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review 2015-12-23 13:07
Thoughts: Head Over Heels
Head Over Heels - Jill Shalvis

Head Over Heels -- Jill Shalvis

Book 3 of Lucky Harbor



Head Over Heels is definitely my favorite of the first three Lucky Harbor books. I had been looking forward to this book for a few reasons, one of them a bit shallow, but what are ya gonna do?

First of all, I was the most interested in reading about Chloe since she was first introduced in Simply Irresistible. She just seemed so much more complex than the other two sisters, but probably moreso because she’s the less standard type of Romance novel heroine I have typically seen reading a lot of contemporary romances. Second, we will have seen much more interaction and have a bit more backstory on Chloe and Sawyer by the time their love story rolls around (unlike Maddie and Jax’s instalust to instalove story). And as much as second chance romances are more believable in the relationship developing arena (for Tara and Ford’s love story), I sometimes also like to see a developing romance in progress without pre-storyline emotional ties being an issue.

Finally, Sawyer is Lucky Harbor’s town Sheriff--and I like men in uniform with hero-style jobs. Yes, this is my shallow reason for being more interested in this book.

Romance-wise, the romance between Chloe and Sawyer is extremely sweet and cute, very wonderfully developed over the course of the book. With a case of opposites attracting, a straight-laced sheriff and a free-spirited “wild child”, the two seemed to be meant for each other. But in regard to what actually occurs in Head Over Heels these two have earned their Happily Ever After™.

The Story:
Chloe is the free-spirited “wild child” with a penchant for wanderlust and, according to the Lucky Harbor Facebook newsreel, a knack for getting into trouble. Of course, we get to see over the course of the book that Chloe’s trouble-making life in Lucky Harbor borders more on a Robin Hood-like vigilantism than actually just getting in trouble for the sake of getting into trouble. But for the past six months that she has been living in Lucky Harbor with her newly found half-sisters, Chloe has finally found a place she feels like she’d love to call “Home.” And to be able to call someplace home, she’s slowly started to show her sisters that she, too, would be able to settle and whittle down her wanderlust ways.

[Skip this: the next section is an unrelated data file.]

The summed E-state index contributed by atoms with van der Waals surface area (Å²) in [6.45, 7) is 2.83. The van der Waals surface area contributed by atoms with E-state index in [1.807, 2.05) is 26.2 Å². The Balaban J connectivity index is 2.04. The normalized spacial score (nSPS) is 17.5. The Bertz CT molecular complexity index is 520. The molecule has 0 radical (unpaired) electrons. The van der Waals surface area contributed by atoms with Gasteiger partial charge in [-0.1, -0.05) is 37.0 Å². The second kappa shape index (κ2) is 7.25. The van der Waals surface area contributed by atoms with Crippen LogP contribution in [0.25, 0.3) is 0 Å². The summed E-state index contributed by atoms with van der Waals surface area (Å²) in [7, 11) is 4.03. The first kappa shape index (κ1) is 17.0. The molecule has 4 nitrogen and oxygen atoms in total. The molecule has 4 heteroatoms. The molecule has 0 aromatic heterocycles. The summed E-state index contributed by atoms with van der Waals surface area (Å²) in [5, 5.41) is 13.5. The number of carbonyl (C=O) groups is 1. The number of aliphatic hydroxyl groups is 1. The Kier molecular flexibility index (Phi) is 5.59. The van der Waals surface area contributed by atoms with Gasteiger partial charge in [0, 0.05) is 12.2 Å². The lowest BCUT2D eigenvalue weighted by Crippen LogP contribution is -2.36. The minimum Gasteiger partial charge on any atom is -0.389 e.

But Chloe is far from wanting to change her free-spirited personality.

Meanwhile she has drawn the attention of town Sheriff, Sawyer Thompson, who is somehow determined to save her when she’s in distress, or keep her out of trouble as much as possible. In turn, Sawyer’s altruistic nature and hero complex has also drawn Chloe’s attention as well.

In other Lucky Harbor news, there’s a new Cute Guy in town who is now the center of our Lucky Harbor gossip crew’s attention; two of our three half-sisters are currently engaged with one sister’s wedding pending; and some intrigue may be afoot in the more secluded wooded areas around Lucky Harbor.

My Thoughts: